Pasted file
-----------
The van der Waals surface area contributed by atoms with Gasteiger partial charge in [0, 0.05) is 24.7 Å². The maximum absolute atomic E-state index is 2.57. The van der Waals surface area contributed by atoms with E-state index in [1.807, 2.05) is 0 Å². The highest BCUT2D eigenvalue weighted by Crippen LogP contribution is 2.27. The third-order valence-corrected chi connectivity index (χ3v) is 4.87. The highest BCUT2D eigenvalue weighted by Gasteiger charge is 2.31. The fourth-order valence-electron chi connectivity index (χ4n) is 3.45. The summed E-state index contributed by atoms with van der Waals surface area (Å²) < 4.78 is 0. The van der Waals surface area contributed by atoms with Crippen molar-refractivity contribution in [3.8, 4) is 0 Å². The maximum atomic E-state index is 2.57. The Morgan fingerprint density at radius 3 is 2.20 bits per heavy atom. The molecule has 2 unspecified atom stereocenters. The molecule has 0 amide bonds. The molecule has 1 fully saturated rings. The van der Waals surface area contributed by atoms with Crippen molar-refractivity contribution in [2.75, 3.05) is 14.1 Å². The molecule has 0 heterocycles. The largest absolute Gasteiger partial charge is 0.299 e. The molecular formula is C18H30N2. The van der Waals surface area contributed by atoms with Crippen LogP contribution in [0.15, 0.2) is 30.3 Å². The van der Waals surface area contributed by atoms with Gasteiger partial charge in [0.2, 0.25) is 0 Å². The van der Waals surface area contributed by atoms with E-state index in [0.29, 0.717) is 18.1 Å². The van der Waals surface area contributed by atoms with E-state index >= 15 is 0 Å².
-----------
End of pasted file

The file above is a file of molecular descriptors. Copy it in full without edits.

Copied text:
The van der Waals surface area contributed by atoms with Gasteiger partial charge in [0, 0.05) is 24.7 Å². The maximum absolute atomic E-state index is 2.57. The van der Waals surface area contributed by atoms with E-state index in [1.807, 2.05) is 0 Å². The highest BCUT2D eigenvalue weighted by Crippen LogP contribution is 2.27. The third-order valence-corrected chi connectivity index (χ3v) is 4.87. The highest BCUT2D eigenvalue weighted by Gasteiger charge is 2.31. The fourth-order valence-electron chi connectivity index (χ4n) is 3.45. The summed E-state index contributed by atoms with van der Waals surface area (Å²) < 4.78 is 0. The van der Waals surface area contributed by atoms with Crippen molar-refractivity contribution in [3.8, 4) is 0 Å². The maximum atomic E-state index is 2.57. The Morgan fingerprint density at radius 3 is 2.20 bits per heavy atom. The molecule has 2 unspecified atom stereocenters. The molecule has 0 amide bonds. The molecule has 1 fully saturated rings. The van der Waals surface area contributed by atoms with Crippen molar-refractivity contribution in [2.75, 3.05) is 14.1 Å². The molecule has 0 heterocycles. The largest absolute Gasteiger partial charge is 0.299 e. The molecular formula is C18H30N2. The van der Waals surface area contributed by atoms with Crippen LogP contribution in [0.15, 0.2) is 30.3 Å². The van der Waals surface area contributed by atoms with Gasteiger partial charge in [0.2, 0.25) is 0 Å². The van der Waals surface area contributed by atoms with E-state index in [0.29, 0.717) is 18.1 Å². The van der Waals surface area contributed by atoms with E-state index >= 15 is 0 Å².